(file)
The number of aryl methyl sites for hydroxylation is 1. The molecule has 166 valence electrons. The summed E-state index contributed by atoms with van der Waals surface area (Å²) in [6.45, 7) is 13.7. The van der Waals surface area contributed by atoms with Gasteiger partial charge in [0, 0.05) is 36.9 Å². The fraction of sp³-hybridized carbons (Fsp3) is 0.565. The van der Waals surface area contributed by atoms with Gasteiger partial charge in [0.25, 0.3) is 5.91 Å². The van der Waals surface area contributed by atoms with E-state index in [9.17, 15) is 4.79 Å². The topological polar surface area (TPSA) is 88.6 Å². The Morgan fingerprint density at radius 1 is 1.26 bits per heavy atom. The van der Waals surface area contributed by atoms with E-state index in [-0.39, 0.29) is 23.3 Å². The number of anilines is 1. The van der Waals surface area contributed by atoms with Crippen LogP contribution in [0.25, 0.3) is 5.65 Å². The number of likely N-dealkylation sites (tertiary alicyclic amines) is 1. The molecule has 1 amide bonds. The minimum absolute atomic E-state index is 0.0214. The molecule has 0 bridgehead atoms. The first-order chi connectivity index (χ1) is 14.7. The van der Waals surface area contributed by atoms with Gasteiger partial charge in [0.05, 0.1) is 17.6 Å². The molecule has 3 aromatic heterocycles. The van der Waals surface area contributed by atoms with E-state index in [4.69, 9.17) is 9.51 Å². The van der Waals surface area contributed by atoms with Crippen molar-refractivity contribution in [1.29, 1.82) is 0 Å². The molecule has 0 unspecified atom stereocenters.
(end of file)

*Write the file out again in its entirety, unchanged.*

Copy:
The number of aryl methyl sites for hydroxylation is 1. The molecule has 166 valence electrons. The summed E-state index contributed by atoms with van der Waals surface area (Å²) in [6.45, 7) is 13.7. The van der Waals surface area contributed by atoms with Gasteiger partial charge in [0, 0.05) is 36.9 Å². The fraction of sp³-hybridized carbons (Fsp3) is 0.565. The van der Waals surface area contributed by atoms with Gasteiger partial charge in [0.25, 0.3) is 5.91 Å². The van der Waals surface area contributed by atoms with E-state index in [9.17, 15) is 4.79 Å². The topological polar surface area (TPSA) is 88.6 Å². The Morgan fingerprint density at radius 1 is 1.26 bits per heavy atom. The van der Waals surface area contributed by atoms with E-state index in [-0.39, 0.29) is 23.3 Å². The number of anilines is 1. The van der Waals surface area contributed by atoms with Crippen LogP contribution in [0.25, 0.3) is 5.65 Å². The number of likely N-dealkylation sites (tertiary alicyclic amines) is 1. The molecule has 1 amide bonds. The minimum absolute atomic E-state index is 0.0214. The molecule has 0 bridgehead atoms. The first-order chi connectivity index (χ1) is 14.7. The van der Waals surface area contributed by atoms with Gasteiger partial charge in [0.05, 0.1) is 17.6 Å². The molecule has 3 aromatic heterocycles. The van der Waals surface area contributed by atoms with E-state index in [4.69, 9.17) is 9.51 Å². The van der Waals surface area contributed by atoms with Crippen molar-refractivity contribution in [1.29, 1.82) is 0 Å². The molecule has 0 unspecified atom stereocenters.